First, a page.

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Tuesday, 19 December 1911

Senator GARDINER (New South Wales) .- I am sorry to have to persist with this request. There is only one firm here that possesses hide-splitting machinery.

Senator Givens - That is no reason why there should not be half-a-dozen.

Senator GARDINER - There are a number of firms employing a good many men in working up split hides, and the difficulty is that, if the duty on split hides be retained, the people who have now a monopoly in the possession of hide-splitting machinery in the Commonwealth will refuse to split hides for those who are now importing split hides from New Zealand and other places, and they will have to go out of the business altogether.

Senator Givens - They need not go out of the business. It would not cost a great deal for them to set up hide-splitting machines.

Senator GARDINER - It is not easy for people in a small way of business to set up expensive machinery. These small industries for which I am seeking some assistance have grown up under the protective influence of the old Tariff, but those engaged in them must go out of the business if the proposed duty on split hides is retained. I am following in this matter the example of one of the best known Protectionists in Australia, Sir William Lyne. Senator Givens' suggestion reminds me of the old story of the dog who dropped the substance for the shadow. We have these small industries actually in existence in the Commonwealth, and we may, if we follow Senator Givens' advice, lose them in the attempt to have all this work done in Australia. These split hides are the raw material of the industries to which I refer, and 3s. must be admitted to be a high duty upon an article that is not worth more than about 20s.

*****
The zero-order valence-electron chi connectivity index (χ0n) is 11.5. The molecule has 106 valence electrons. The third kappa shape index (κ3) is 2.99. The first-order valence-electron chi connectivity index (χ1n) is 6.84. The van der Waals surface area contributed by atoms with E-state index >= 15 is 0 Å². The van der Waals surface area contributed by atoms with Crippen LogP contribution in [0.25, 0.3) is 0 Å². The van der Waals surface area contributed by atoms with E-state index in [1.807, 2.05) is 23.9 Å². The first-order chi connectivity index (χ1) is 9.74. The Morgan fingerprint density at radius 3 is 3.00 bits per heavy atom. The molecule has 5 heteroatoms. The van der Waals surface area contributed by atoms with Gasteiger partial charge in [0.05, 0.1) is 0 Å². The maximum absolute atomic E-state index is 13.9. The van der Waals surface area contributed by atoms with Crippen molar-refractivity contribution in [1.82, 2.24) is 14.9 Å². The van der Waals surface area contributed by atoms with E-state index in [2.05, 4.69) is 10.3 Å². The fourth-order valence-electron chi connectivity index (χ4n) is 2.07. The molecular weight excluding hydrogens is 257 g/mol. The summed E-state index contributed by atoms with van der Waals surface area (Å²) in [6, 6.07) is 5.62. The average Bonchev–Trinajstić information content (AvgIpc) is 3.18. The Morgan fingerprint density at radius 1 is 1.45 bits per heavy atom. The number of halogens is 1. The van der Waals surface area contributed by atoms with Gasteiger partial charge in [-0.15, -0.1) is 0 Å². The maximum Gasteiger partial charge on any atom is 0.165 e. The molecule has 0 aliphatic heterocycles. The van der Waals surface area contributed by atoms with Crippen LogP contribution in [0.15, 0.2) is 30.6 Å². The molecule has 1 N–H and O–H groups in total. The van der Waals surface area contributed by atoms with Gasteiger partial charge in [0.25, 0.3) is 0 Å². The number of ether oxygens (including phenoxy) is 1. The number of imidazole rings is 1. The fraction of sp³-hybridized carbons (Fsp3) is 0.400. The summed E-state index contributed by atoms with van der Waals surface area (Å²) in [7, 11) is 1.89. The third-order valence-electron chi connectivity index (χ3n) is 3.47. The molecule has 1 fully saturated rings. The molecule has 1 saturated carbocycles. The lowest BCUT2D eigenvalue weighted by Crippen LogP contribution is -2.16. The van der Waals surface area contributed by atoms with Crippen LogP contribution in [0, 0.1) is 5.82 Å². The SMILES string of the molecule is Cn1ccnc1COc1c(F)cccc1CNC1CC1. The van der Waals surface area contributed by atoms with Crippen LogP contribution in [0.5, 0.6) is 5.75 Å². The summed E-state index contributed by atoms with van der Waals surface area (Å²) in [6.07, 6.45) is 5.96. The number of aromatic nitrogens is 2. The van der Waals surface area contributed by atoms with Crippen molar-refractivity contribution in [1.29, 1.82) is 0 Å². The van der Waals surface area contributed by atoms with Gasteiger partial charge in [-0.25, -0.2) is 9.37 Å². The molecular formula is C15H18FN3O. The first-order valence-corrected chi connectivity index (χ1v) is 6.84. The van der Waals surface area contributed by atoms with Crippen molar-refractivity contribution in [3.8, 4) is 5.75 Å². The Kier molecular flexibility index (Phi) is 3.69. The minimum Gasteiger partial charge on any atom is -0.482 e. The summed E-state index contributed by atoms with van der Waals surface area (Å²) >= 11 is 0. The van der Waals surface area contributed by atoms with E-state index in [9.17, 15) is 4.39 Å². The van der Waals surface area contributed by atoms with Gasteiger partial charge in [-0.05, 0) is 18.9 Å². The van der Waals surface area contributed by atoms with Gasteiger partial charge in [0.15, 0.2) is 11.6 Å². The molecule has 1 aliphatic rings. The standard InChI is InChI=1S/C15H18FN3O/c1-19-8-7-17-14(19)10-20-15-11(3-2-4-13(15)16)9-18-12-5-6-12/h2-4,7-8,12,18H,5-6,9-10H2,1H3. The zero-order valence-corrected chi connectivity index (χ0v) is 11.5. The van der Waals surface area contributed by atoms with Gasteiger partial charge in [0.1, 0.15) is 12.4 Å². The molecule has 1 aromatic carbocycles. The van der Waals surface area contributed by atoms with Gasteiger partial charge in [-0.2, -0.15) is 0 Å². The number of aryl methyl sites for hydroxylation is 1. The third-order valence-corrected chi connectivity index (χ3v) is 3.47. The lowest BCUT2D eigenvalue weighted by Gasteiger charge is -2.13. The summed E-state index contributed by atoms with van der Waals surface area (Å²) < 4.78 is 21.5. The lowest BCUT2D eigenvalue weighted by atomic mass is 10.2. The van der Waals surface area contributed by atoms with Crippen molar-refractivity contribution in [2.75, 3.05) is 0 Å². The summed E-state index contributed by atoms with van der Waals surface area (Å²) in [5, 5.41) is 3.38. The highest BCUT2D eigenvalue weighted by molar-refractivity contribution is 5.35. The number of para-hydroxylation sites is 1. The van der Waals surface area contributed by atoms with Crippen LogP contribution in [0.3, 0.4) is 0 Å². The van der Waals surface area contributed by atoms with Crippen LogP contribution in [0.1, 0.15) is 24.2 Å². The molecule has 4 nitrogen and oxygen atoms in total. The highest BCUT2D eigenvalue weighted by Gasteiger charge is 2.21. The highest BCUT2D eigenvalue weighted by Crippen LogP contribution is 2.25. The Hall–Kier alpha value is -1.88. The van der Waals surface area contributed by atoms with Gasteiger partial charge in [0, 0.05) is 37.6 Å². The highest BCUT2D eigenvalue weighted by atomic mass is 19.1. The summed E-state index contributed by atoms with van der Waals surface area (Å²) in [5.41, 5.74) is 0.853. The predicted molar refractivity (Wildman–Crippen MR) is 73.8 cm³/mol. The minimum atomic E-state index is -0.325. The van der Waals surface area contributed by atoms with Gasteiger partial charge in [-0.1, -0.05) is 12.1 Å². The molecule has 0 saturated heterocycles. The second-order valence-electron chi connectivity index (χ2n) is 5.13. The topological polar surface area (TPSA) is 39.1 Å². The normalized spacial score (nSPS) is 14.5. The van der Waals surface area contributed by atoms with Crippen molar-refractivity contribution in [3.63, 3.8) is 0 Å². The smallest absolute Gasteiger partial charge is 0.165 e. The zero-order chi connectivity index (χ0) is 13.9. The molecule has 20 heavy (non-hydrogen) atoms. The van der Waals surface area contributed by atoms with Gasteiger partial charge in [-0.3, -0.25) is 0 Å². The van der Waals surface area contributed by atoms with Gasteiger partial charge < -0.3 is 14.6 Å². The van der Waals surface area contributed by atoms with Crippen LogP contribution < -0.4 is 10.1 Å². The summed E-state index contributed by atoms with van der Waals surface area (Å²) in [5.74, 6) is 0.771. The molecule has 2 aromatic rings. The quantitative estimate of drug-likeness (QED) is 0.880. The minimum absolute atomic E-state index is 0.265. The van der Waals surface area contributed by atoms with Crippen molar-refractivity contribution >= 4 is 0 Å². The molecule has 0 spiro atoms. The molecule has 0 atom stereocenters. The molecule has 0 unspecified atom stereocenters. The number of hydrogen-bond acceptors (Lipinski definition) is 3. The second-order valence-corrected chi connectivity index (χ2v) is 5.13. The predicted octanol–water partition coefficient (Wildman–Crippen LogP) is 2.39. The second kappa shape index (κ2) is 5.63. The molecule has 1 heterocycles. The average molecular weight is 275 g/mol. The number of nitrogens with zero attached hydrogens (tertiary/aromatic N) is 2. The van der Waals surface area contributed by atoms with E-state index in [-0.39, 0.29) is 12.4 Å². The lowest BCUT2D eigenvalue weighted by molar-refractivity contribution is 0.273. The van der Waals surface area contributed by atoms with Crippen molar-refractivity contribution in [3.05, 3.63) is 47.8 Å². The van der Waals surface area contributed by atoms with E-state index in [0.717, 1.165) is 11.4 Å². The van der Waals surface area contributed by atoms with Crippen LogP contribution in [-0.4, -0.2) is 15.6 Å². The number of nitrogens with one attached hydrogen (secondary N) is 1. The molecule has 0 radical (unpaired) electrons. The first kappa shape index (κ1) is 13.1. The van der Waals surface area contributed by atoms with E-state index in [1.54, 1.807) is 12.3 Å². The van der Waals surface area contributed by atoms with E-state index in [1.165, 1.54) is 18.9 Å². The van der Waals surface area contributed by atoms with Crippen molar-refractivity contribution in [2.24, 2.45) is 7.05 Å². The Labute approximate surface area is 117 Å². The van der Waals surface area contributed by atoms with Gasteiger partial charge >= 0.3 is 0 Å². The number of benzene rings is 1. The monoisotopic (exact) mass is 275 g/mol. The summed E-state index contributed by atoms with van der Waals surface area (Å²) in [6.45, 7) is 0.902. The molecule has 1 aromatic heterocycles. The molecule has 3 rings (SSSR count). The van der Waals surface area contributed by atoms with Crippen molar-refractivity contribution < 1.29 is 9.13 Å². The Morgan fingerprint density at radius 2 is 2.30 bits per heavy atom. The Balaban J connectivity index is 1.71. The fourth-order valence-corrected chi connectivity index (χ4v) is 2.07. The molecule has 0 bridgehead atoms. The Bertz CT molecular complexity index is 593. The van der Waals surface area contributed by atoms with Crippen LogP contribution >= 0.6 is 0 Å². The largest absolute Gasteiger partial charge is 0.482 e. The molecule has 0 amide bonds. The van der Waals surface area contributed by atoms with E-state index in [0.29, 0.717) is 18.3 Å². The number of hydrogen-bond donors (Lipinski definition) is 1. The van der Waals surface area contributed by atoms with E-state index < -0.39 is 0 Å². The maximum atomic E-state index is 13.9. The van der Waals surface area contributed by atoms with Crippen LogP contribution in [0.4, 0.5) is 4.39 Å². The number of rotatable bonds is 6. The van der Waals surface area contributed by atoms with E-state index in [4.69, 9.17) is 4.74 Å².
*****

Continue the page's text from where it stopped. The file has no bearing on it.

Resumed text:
Senator Givens - Some hides are worth from 40s. up to £3. It is a poor hide that is not worth £1.

Senator GARDINER - According to the honorable senator's own statement, I was very near the mark in suggesting that these hides are worth about £1. I am not very deeply interested in the matter, but the debate which took place elsewhere in connexion with this item directed my attention to the fact that industries already established in Australia cannot be continued if the proposed change is made. I understood that this was a Bill to remedy anomalies in the Tariff, and we require to be very careful that, in rectifying anomalies, we shall not make bad worse. I have already voted for increases and for reductions of duty not in accordance with the fiscal policy, but in order to do what I considered a fair thing for the people directly affected.

Senator Givens - Is not Australia directly affected?

Senator GARDINER - That is so; but, according to Senator Givens, only a man and a boy would be required to work one of these machines.

Senator Givens - The honorable senator should consider also the coal that would be consumed, the engine-driver, and other matters.

Senator GARDINER - If an electric plant were installed, one engineer would be sufficient to run a number of these machines. This proposal will mean the sacrifice of industries that are already in existence in Australia.

Senator Blakey - The honorable senator is talking, not of the industry as a whole, but of one branch of the industry.

Senator GARDINER - That is so. The branch of the leather industry to which I refer depends upon the supply of split hides, and those whom I desire to assist - I suppose because they are not in a sufficiently big way of business - have not got the machinery for splitting the hides, and those who have hide-splitting machinery refuse to split hides for them. A duty of 5s. or 3s. on split hides will, in the circumstances, mean the destruction of this industry. I am able in this matter to shelter myself behind Sir William Lyne. He is probably the best-known Protectionist in the Commonwealth, and he takes the same view of this matter as I do.

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